The gap between central bank's dictated rate and actual rate is very high. The gap needs to minimise for which central bank should reset interbank rate, say 95.70 Taka for each US dollar, with BC selling rate at 95.80 per US dollar. This will auto-set rate for inward receipts at 94.80 or more. Ultimately, it will encourage export sector, with new investment. Central bank should also keep close eye on banks so that small exporters are not deprived.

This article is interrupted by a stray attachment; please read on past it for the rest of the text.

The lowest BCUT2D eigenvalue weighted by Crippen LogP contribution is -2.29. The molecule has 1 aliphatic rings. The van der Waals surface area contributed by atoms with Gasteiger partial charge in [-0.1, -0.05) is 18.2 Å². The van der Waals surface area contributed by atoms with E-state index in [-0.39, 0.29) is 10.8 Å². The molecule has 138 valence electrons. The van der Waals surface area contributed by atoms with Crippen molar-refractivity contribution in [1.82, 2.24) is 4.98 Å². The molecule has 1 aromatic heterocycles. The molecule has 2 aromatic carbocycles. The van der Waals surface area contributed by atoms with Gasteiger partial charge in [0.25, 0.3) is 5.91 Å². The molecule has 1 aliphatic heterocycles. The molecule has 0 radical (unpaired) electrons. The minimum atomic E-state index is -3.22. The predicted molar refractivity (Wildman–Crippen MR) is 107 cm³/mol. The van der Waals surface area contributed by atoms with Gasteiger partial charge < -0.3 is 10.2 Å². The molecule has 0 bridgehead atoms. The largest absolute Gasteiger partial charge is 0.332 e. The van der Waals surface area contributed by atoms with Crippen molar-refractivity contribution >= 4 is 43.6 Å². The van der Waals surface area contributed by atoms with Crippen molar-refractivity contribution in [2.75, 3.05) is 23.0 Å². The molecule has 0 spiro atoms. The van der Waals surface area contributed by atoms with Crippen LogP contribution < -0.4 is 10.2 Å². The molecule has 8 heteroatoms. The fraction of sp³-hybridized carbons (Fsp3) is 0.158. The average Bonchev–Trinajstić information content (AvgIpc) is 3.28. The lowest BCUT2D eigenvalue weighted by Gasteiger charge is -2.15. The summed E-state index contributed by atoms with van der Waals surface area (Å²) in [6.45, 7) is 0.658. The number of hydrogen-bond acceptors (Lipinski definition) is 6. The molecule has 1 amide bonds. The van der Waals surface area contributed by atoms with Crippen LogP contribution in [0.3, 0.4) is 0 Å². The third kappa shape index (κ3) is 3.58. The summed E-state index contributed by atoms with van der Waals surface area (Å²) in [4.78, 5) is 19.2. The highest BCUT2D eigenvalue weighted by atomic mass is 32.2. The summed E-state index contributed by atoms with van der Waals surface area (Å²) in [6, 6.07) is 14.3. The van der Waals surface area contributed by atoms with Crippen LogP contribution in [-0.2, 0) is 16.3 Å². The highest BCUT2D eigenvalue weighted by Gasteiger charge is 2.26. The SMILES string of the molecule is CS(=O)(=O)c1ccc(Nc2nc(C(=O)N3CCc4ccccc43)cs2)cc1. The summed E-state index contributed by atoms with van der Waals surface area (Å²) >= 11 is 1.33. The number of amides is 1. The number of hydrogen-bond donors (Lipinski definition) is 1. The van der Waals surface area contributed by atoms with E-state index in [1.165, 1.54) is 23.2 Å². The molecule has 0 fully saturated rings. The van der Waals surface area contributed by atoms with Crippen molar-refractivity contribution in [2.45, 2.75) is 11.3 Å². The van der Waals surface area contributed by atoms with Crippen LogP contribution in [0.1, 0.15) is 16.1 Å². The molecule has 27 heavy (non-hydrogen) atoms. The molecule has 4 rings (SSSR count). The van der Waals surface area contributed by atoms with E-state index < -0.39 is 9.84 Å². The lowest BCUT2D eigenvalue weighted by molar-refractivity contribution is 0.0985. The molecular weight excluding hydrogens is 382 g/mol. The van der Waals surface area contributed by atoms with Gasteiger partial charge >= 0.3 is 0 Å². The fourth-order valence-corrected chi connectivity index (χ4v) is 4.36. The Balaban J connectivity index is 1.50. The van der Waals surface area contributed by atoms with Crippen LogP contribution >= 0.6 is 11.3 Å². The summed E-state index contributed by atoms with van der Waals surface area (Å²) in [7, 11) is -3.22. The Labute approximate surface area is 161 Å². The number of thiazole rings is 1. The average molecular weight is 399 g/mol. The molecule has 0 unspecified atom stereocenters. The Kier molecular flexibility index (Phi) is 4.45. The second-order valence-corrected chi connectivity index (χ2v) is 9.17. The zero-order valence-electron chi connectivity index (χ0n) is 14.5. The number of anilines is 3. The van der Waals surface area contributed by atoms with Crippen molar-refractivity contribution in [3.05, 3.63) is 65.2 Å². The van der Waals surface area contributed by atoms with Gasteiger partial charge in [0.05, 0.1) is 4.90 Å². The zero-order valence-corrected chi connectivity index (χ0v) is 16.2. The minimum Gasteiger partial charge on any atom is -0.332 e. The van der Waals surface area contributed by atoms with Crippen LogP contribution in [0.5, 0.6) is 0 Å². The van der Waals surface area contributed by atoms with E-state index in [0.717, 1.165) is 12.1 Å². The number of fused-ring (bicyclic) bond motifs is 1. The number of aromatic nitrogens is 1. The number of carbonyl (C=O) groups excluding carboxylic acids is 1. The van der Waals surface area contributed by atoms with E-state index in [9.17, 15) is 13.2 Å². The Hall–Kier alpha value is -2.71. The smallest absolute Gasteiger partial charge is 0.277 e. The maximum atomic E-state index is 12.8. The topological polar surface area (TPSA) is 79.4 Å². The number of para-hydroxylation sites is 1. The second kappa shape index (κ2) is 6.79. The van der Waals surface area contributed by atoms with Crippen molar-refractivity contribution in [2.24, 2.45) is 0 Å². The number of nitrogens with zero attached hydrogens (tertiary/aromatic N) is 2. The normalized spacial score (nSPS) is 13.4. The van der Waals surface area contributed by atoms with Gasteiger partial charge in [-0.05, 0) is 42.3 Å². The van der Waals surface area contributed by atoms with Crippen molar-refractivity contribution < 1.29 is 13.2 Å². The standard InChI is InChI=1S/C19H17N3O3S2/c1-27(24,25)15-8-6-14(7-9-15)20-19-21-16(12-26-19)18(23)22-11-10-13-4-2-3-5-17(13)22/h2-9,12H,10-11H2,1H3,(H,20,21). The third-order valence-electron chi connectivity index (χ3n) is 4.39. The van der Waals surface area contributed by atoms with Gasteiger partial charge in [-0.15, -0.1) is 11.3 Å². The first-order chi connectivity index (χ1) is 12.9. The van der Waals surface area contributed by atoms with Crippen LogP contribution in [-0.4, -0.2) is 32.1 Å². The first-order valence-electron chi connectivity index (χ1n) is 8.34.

Compared to peer countries suffering from supply side shocks, Bangladesh is still in a better position. The recent depreciation will strengthen external sector to a better extent. But the benefits should be enjoyed by real beneficiaries, small exporters and beneficiaries of wage remittances should not be deprived by applying lower rates available in rate chart published early in the morning by banks. Central bank should have a continuous watch in this regard through a market monitoring framework.